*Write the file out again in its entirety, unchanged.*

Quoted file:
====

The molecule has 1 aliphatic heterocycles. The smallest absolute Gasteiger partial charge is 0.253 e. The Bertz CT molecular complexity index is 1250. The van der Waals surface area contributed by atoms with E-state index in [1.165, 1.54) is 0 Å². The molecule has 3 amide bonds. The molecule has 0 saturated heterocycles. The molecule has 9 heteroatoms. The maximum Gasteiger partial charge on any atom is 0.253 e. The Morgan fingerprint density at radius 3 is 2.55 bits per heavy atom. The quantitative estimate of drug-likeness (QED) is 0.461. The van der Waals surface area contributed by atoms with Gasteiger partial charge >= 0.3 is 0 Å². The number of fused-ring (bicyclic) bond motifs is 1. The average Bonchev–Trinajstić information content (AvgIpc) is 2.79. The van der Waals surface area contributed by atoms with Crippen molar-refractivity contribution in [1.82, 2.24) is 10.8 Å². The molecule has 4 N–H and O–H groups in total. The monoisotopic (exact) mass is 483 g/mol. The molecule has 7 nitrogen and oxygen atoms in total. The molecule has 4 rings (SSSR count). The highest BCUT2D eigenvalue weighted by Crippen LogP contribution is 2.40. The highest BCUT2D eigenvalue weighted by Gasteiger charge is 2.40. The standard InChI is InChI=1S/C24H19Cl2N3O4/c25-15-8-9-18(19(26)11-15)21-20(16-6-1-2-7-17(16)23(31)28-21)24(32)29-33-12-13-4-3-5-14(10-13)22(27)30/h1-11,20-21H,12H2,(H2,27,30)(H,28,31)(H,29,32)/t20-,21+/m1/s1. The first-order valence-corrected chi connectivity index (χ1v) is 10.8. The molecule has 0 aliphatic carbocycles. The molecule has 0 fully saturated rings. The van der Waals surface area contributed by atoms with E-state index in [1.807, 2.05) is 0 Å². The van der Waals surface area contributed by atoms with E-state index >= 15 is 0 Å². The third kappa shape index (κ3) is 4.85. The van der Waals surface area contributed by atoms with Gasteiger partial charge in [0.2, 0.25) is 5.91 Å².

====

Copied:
The molecule has 1 aliphatic heterocycles. The smallest absolute Gasteiger partial charge is 0.253 e. The Bertz CT molecular complexity index is 1250. The van der Waals surface area contributed by atoms with E-state index in [1.165, 1.54) is 0 Å². The molecule has 3 amide bonds. The molecule has 0 saturated heterocycles. The molecule has 9 heteroatoms. The maximum Gasteiger partial charge on any atom is 0.253 e. The Morgan fingerprint density at radius 3 is 2.55 bits per heavy atom. The quantitative estimate of drug-likeness (QED) is 0.461. The van der Waals surface area contributed by atoms with Gasteiger partial charge >= 0.3 is 0 Å². The number of fused-ring (bicyclic) bond motifs is 1. The average Bonchev–Trinajstić information content (AvgIpc) is 2.79. The van der Waals surface area contributed by atoms with Crippen molar-refractivity contribution in [1.82, 2.24) is 10.8 Å². The molecule has 4 N–H and O–H groups in total. The monoisotopic (exact) mass is 483 g/mol. The molecule has 7 nitrogen and oxygen atoms in total. The molecule has 4 rings (SSSR count). The highest BCUT2D eigenvalue weighted by Crippen LogP contribution is 2.40. The highest BCUT2D eigenvalue weighted by Gasteiger charge is 2.40. The standard InChI is InChI=1S/C24H19Cl2N3O4/c25-15-8-9-18(19(26)11-15)21-20(16-6-1-2-7-17(16)23(31)28-21)24(32)29-33-12-13-4-3-5-14(10-13)22(27)30/h1-11,20-21H,12H2,(H2,27,30)(H,28,31)(H,29,32)/t20-,21+/m1/s1. The first-order valence-corrected chi connectivity index (χ1v) is 10.8. The molecule has 0 aliphatic carbocycles. The molecule has 0 fully saturated rings. The van der Waals surface area contributed by atoms with E-state index in [1.807, 2.05) is 0 Å². The van der Waals surface area contributed by atoms with E-state index >= 15 is 0 Å². The third kappa shape index (κ3) is 4.85. The van der Waals surface area contributed by atoms with Gasteiger partial charge in [0.2, 0.25) is 5.91 Å².